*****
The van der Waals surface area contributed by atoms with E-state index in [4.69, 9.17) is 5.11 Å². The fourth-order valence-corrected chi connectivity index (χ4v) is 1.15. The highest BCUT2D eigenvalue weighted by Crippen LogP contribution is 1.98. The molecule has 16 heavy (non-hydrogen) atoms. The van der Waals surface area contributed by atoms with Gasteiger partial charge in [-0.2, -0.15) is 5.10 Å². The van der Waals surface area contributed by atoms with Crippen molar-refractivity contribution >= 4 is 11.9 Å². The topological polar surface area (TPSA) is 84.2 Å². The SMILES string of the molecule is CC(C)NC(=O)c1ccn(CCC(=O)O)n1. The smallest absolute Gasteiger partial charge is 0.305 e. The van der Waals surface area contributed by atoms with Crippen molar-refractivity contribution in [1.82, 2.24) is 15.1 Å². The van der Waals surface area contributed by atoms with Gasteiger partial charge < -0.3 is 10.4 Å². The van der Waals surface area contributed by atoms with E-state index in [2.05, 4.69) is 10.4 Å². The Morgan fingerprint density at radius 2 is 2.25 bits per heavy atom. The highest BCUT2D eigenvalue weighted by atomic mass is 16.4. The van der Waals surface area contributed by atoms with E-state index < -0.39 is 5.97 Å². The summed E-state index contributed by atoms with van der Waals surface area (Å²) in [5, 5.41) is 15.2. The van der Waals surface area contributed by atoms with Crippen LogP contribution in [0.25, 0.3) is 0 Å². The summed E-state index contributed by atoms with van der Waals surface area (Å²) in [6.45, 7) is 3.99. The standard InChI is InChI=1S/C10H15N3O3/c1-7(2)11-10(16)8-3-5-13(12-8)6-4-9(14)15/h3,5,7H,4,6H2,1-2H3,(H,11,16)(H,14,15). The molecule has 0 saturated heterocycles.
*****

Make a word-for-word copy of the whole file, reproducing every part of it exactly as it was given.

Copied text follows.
The van der Waals surface area contributed by atoms with E-state index in [4.69, 9.17) is 5.11 Å². The fourth-order valence-corrected chi connectivity index (χ4v) is 1.15. The highest BCUT2D eigenvalue weighted by Crippen LogP contribution is 1.98. The molecule has 16 heavy (non-hydrogen) atoms. The van der Waals surface area contributed by atoms with Gasteiger partial charge in [-0.2, -0.15) is 5.10 Å². The van der Waals surface area contributed by atoms with Crippen molar-refractivity contribution >= 4 is 11.9 Å². The topological polar surface area (TPSA) is 84.2 Å². The SMILES string of the molecule is CC(C)NC(=O)c1ccn(CCC(=O)O)n1. The smallest absolute Gasteiger partial charge is 0.305 e. The van der Waals surface area contributed by atoms with Crippen molar-refractivity contribution in [1.82, 2.24) is 15.1 Å². The van der Waals surface area contributed by atoms with Gasteiger partial charge < -0.3 is 10.4 Å². The van der Waals surface area contributed by atoms with E-state index in [2.05, 4.69) is 10.4 Å². The Morgan fingerprint density at radius 2 is 2.25 bits per heavy atom. The highest BCUT2D eigenvalue weighted by atomic mass is 16.4. The van der Waals surface area contributed by atoms with E-state index < -0.39 is 5.97 Å². The summed E-state index contributed by atoms with van der Waals surface area (Å²) in [5, 5.41) is 15.2. The van der Waals surface area contributed by atoms with Crippen LogP contribution in [0.25, 0.3) is 0 Å². The summed E-state index contributed by atoms with van der Waals surface area (Å²) in [6.45, 7) is 3.99. The standard InChI is InChI=1S/C10H15N3O3/c1-7(2)11-10(16)8-3-5-13(12-8)6-4-9(14)15/h3,5,7H,4,6H2,1-2H3,(H,11,16)(H,14,15). The molecule has 0 saturated heterocycles.